On the negative side, 3D printing is a slow process compared to traditional manufacturing techniques, sometimes taking hours to build an object up into the third dimension. You can make it faster by extruding more material at once, but that increases layer height and results in a print that feels rough. Vertical curves and angles also have steps instead of the smooth surfaces and flat planes of most manufactured products.
The second-most popular consumer 3D printer type uses light instead of heat to form shapes in plastic. Known as a resin 3D printer, this type uses UV light to project an image onto liquid resin that reacts to that wavelength and solidifies.
Resin 3D printing is often quicker, curing an entire layer at once. However, UV resin usually isn’t as durable as the thermoplastics used for FDM 3D printing.
Special FDM filaments include more durable plastic, as well as several types of metal, glass, ceramic, and even wood. The 3D printer part takes on appearance and some of the characteristics of those materials. With specialized 3D printers, it’s possible to create objects in a variety of materials, even cheesecake.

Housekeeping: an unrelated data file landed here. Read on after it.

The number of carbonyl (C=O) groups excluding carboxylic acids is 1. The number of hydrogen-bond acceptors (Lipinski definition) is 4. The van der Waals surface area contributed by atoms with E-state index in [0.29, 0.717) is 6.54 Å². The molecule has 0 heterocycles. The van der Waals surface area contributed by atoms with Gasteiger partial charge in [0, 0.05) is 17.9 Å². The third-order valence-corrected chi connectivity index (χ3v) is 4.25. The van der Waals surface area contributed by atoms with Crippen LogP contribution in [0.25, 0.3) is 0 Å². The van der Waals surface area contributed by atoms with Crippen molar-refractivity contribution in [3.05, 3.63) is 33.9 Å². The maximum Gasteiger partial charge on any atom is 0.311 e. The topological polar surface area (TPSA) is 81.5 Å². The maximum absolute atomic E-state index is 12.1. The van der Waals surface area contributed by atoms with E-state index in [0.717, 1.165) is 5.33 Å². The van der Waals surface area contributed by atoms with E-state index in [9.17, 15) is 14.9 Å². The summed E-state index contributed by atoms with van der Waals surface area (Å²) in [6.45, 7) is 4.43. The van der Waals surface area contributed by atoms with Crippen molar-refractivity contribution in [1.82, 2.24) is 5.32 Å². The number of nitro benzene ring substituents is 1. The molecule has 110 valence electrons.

Commercial 3D printers can make almost anything. Some 3D printers use powerful lasers to melt metal, creating strong parts for use in rockets and other rugged machinery.
Consumer-grade 3D printers are limited in size and materials. The size of the build plate determines the maximum length and width of a part, while the height of the printer affects how tall a 3D-printed object can be.
In most cases, 3D prints will fit in the palm of your hand. Larger consumer 3D printers can handle objects a little over a cubic foot. It’s also possible to make a large object by assembling several smaller parts.
Some of the most popular 3D objects include a whistle, a phone holder with a manual turntable for scanning objects in 3D, a clever digital sundial that uses sunlight to cast a shadow that tells the time in easy-to-read digits, and a mini octopus with flexible hinged legs that requires no assembly.